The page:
AWS News Blog

Identity and Access Management for the AWS Marketplace

AWS Marketplace now supports role-based permissions and management via AWS Identity and Access Management

Let’s review the key terms before diving in to the details:

  • AWS Marketplace makes it easy to find, buy, and 1-click deploy software to the cloud, featuring hundreds of popular commercial and open-source software products for developers, IT admins, and business users.
  • AWS Identity and Access Management (IAM) offers greater security, flexibility, and control when using AWS. For larger businesses, IAM enables identity federation between your corporate directory and AWS services.

What is Subscribing?

AWS Marketplace lets you browse through more than 25 categories of software, including the most popular developer tools; operating systems, application infrastructure, and middleware; and business applications. When you find software that you want to use, you “subscribe” to the software. AWS Marketplace then creates EC2 instances to run the software.  

EC2 instances can be launched either immediately, as part of the subscription process, or later (e.g. during the development cycle). The software is delivered as an AMI, so when youre ready to create an EC2 image with the AMI, you can do so through the Marketplace UI, or alternatively through the same EC2 API or command line statements that you use for any other AMI.  Once youve subscribed to software, the Marketplace AMI looks to you just like any of your other AMIs.

As the AWS account owner, you now have fine-grained control over usage and software costs. Roles and permissions are created and managed through IAM, making it easy to get started, and easy to add controls for AWS Marketplace to new or existing IAM groups. You can now use Marketplace permissions to control access to Marketplace and to the EC2 instances that it launches, based on a user’s role in the business. For example you can set up your account so that:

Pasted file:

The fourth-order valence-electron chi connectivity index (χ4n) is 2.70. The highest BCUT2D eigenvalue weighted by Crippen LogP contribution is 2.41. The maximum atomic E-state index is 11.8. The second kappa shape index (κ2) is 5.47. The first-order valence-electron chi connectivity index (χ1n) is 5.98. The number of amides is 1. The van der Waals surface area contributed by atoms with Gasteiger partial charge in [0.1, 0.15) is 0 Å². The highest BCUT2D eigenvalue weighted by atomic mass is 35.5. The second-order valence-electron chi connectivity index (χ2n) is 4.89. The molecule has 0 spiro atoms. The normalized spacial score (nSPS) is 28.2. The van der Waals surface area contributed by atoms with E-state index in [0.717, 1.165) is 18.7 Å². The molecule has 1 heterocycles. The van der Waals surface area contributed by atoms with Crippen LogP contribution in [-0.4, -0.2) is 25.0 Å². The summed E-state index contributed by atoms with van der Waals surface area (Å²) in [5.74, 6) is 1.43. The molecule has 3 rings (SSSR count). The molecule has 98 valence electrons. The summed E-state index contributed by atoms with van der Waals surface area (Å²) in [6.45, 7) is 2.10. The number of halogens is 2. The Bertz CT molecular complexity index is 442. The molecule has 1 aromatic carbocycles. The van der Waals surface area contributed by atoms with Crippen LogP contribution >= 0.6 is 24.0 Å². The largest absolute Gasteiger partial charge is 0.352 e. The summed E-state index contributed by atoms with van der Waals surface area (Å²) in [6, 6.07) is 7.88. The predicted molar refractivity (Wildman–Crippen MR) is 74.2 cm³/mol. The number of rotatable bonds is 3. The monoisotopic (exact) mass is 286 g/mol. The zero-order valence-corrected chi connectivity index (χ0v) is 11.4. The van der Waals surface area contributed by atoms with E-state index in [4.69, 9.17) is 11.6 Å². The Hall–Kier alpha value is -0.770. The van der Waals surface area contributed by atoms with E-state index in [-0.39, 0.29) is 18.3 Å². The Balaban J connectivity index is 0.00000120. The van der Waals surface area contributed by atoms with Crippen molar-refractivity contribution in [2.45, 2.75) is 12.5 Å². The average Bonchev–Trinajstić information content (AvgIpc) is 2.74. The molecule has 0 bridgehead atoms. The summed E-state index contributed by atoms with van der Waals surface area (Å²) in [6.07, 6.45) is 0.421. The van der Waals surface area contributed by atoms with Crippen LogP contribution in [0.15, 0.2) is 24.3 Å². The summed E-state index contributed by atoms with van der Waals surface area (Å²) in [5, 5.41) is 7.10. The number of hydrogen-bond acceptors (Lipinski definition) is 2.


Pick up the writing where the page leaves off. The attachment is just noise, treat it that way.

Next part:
• Managers and employees of the Finance Department can manage subscriptions but can’t run or terminate EC2 instances.
  • Developers and IT personnel can inspect, run, and terminate EC2 instances, but cannot subscribe to applications.

Marketplace actions are now controlled by IAM permissions.

With the new IAM integration, we are providing three pre-made templates (these can be fully customized or changed, just like any other IAM template):

The permissons in the View Subscribed Software template are generally designed for administrators, staff concerned with technical standards, or anyone else interested in understanding usage and adoption of software, but who don’t need to actually create or manage particular instances of software. 

The Manage Subscriptions permissions let a user subscribe to software, but not start or manage particular EC2 that run the software. This is useful for technical standards, procurement, or admin staff who want to enable or approve software for use inside an organization, but who do not need to create particular instances of the software. 

Finally, the permissions in the Full Control template combines the permissions from the previous templates while adding in administrative EC2 permission, thereby enabling a user to subscribe to new software, as well as create and manage EC2 images running that software.

Our goal with these templates is to make it very easy for a company to get started with AWS Marketplace without the worries of losing control over software costs or usage. For organizations that have a strong procurement and standards function, the Manage Subscriptions and Manage EC2 roles make it easy to support workflows and use cases where approving software for use is a separate responsibility from actual implementation.  However, for more decentralized organizations, the Full Control permission duplicates the existing Marketplace experience, letting a single user find, buy, and deploy software in a matter of minutes.  Meanwhile, the View Subscribed Software role can be used to oversee and audit usage.

Here’s a walkthrough so that you can see how these features work together.

First, some new IAM users are created:

One of the users tries to launch an application in the AWS Marketplace. They are informed (via the message in the yellow box) that they do not have permission to do so:

They are then given the appropriate permissions via an IAM policy:

The users can log into AWS Marketplace using the IAM user name that theyve been given. Then can then make changes to subscriptions in AWS Marketplace:

— Jeff;

PS – We’ve been adding new applications to the AWS Marketplace every week; check it out if you have yet to visit.